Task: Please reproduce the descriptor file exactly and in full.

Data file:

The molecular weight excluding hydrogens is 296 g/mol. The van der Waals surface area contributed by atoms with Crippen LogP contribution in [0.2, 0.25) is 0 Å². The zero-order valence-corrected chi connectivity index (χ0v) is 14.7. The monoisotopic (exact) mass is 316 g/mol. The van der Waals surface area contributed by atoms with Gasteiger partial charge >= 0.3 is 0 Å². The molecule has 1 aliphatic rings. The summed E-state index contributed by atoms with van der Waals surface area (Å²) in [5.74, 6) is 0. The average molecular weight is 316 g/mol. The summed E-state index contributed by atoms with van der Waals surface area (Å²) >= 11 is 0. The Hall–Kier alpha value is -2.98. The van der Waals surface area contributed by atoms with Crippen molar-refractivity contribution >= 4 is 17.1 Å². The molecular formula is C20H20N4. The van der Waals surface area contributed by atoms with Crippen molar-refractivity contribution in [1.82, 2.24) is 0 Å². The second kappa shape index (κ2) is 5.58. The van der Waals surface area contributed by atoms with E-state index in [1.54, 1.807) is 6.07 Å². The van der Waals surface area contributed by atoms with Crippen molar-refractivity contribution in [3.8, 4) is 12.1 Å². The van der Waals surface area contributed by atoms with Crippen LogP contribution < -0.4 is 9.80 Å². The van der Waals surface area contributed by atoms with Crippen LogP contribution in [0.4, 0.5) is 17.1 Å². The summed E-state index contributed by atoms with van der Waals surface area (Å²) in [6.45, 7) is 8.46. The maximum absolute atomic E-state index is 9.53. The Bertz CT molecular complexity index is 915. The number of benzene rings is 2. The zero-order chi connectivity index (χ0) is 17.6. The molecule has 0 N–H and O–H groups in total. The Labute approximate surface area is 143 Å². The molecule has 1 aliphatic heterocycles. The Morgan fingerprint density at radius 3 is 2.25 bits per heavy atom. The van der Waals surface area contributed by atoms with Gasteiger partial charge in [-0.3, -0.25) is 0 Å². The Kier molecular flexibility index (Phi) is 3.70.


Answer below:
The molecular weight excluding hydrogens is 296 g/mol. The van der Waals surface area contributed by atoms with Crippen LogP contribution in [0.2, 0.25) is 0 Å². The zero-order valence-corrected chi connectivity index (χ0v) is 14.7. The monoisotopic (exact) mass is 316 g/mol. The van der Waals surface area contributed by atoms with Gasteiger partial charge >= 0.3 is 0 Å². The molecule has 1 aliphatic rings. The summed E-state index contributed by atoms with van der Waals surface area (Å²) in [5.74, 6) is 0. The average molecular weight is 316 g/mol. The summed E-state index contributed by atoms with van der Waals surface area (Å²) >= 11 is 0. The Hall–Kier alpha value is -2.98. The van der Waals surface area contributed by atoms with Crippen molar-refractivity contribution >= 4 is 17.1 Å². The molecular formula is C20H20N4. The van der Waals surface area contributed by atoms with Crippen molar-refractivity contribution in [1.82, 2.24) is 0 Å². The second kappa shape index (κ2) is 5.58. The van der Waals surface area contributed by atoms with E-state index in [1.54, 1.807) is 6.07 Å². The van der Waals surface area contributed by atoms with Crippen molar-refractivity contribution in [3.8, 4) is 12.1 Å². The van der Waals surface area contributed by atoms with Crippen LogP contribution < -0.4 is 9.80 Å². The van der Waals surface area contributed by atoms with Crippen LogP contribution in [0.4, 0.5) is 17.1 Å². The summed E-state index contributed by atoms with van der Waals surface area (Å²) in [6.45, 7) is 8.46. The maximum absolute atomic E-state index is 9.53. The Bertz CT molecular complexity index is 915. The number of benzene rings is 2. The zero-order chi connectivity index (χ0) is 17.6. The molecule has 0 N–H and O–H groups in total. The Labute approximate surface area is 143 Å². The molecule has 1 aliphatic heterocycles. The Morgan fingerprint density at radius 3 is 2.25 bits per heavy atom. The van der Waals surface area contributed by atoms with Gasteiger partial charge in [-0.3, -0.25) is 0 Å². The Kier molecular flexibility index (Phi) is 3.70.